Safe, Nonmagnetic Fluidic Actuator for MRI-Guided Interventions

Achievement date: 

Researchers affiliated with the Center for Compact and Efficient Fluid Power (CCEFP), an NSF-funded Engineering Research Center (ERC) headquartered at the University of Minnesota, have taken a significant step toward using fluid-power solutions for health care. Specifically, the researchers recently invented a fluid-powered actuator for interventions guided by magnetic resonance imaging (MRI).


Fluid power is an ideal form of robotic actuation inside the scanner’s magnetic field because actuators can be designed free of magnetic and electrical components. However, there are no fluid-power actuators readily available that offer the safety, sterilizability, and precision performance required for medical robotic systems. The CCEFP researchers’ work represents a major movement to overcome this transformational barrier.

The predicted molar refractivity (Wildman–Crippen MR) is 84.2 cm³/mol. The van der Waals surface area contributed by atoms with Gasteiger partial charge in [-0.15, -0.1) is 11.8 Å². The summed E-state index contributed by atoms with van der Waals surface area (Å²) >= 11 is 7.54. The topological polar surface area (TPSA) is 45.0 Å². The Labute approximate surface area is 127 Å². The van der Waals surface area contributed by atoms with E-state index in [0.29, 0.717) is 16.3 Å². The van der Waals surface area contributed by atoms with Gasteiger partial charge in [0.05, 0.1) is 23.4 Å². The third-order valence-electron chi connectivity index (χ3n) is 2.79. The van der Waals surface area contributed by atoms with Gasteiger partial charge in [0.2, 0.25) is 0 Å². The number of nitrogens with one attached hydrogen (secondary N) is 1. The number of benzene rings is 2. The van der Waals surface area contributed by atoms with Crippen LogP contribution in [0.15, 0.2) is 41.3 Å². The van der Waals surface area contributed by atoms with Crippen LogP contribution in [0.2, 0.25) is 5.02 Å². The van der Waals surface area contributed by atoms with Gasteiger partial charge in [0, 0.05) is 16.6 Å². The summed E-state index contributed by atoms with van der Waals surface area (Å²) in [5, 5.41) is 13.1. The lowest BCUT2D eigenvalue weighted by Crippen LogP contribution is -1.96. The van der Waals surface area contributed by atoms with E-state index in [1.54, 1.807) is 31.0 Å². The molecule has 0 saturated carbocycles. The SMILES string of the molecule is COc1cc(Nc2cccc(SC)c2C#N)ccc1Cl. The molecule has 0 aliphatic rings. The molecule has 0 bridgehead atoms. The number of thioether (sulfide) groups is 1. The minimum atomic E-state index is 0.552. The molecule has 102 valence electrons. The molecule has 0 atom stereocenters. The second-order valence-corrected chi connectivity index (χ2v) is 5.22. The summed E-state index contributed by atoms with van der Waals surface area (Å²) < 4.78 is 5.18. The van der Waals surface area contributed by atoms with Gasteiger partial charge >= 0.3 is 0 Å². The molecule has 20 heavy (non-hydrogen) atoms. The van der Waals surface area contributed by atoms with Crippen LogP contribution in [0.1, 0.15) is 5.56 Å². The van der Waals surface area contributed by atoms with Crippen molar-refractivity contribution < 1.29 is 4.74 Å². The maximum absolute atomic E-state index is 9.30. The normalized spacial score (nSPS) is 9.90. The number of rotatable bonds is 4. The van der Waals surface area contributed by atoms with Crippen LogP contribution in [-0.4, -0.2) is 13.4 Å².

MRI offers many benefits to image-guided interventions. These benefits include excellent soft tissue distinction, little to no repositioning of the patient, and zero radiation exposure. However, the closed, narrow bore of a high-field MRI scanner limits clinician access to the patient, so an MRI-compatible robot is essentially required for many potential interventions. With a compact design made possible by additive manufacturing, a first prototype was made (see figure). Employing inchworm-like behavior, the device is intrinsically safe. The linear actuator can advance or retract a needle in small, discrete steps. The device’s pneumatic bellows and pinching mechanism are hermetically sealed for clean performance in sterile environments.